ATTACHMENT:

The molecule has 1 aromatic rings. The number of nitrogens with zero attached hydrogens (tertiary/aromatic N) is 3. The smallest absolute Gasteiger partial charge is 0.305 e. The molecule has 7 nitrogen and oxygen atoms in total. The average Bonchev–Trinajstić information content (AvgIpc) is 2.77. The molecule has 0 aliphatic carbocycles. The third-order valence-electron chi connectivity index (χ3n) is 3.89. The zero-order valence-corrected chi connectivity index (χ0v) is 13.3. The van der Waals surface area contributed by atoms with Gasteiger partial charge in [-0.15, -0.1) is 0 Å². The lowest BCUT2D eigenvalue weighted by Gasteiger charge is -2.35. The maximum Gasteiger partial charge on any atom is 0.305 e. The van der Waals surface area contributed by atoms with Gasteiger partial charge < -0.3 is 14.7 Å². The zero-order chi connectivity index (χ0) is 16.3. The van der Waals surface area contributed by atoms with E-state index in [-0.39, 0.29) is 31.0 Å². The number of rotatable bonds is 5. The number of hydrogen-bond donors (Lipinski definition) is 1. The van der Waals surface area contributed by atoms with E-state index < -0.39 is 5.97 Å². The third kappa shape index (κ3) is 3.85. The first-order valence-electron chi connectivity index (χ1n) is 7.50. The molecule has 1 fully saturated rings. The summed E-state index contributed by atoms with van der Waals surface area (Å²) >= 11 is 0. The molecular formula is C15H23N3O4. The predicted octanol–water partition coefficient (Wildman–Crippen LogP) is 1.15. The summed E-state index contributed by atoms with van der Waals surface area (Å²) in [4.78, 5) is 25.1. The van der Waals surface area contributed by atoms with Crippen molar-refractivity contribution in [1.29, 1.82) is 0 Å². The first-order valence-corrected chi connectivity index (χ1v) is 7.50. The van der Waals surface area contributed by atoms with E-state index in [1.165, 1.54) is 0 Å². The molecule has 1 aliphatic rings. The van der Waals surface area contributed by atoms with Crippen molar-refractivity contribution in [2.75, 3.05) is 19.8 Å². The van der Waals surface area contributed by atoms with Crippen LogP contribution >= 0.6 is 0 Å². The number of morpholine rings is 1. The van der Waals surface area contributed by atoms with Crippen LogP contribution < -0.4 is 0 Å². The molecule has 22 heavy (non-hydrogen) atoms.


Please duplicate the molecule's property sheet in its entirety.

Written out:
The molecule has 1 aromatic rings. The number of nitrogens with zero attached hydrogens (tertiary/aromatic N) is 3. The smallest absolute Gasteiger partial charge is 0.305 e. The molecule has 7 nitrogen and oxygen atoms in total. The average Bonchev–Trinajstić information content (AvgIpc) is 2.77. The molecule has 0 aliphatic carbocycles. The third-order valence-electron chi connectivity index (χ3n) is 3.89. The zero-order valence-corrected chi connectivity index (χ0v) is 13.3. The van der Waals surface area contributed by atoms with Gasteiger partial charge in [-0.15, -0.1) is 0 Å². The lowest BCUT2D eigenvalue weighted by Gasteiger charge is -2.35. The maximum Gasteiger partial charge on any atom is 0.305 e. The van der Waals surface area contributed by atoms with Gasteiger partial charge < -0.3 is 14.7 Å². The zero-order chi connectivity index (χ0) is 16.3. The van der Waals surface area contributed by atoms with E-state index in [-0.39, 0.29) is 31.0 Å². The number of rotatable bonds is 5. The number of hydrogen-bond donors (Lipinski definition) is 1. The van der Waals surface area contributed by atoms with E-state index < -0.39 is 5.97 Å². The third kappa shape index (κ3) is 3.85. The first-order valence-electron chi connectivity index (χ1n) is 7.50. The molecule has 1 fully saturated rings. The summed E-state index contributed by atoms with van der Waals surface area (Å²) >= 11 is 0. The molecular formula is C15H23N3O4. The predicted octanol–water partition coefficient (Wildman–Crippen LogP) is 1.15. The summed E-state index contributed by atoms with van der Waals surface area (Å²) in [4.78, 5) is 25.1. The van der Waals surface area contributed by atoms with Crippen molar-refractivity contribution in [1.29, 1.82) is 0 Å². The first-order valence-corrected chi connectivity index (χ1v) is 7.50. The van der Waals surface area contributed by atoms with E-state index in [1.165, 1.54) is 0 Å². The molecule has 1 aliphatic rings. The van der Waals surface area contributed by atoms with Crippen molar-refractivity contribution in [2.75, 3.05) is 19.8 Å². The van der Waals surface area contributed by atoms with Crippen LogP contribution >= 0.6 is 0 Å². The number of morpholine rings is 1. The van der Waals surface area contributed by atoms with Crippen LogP contribution < -0.4 is 0 Å². The molecule has 22 heavy (non-hydrogen) atoms.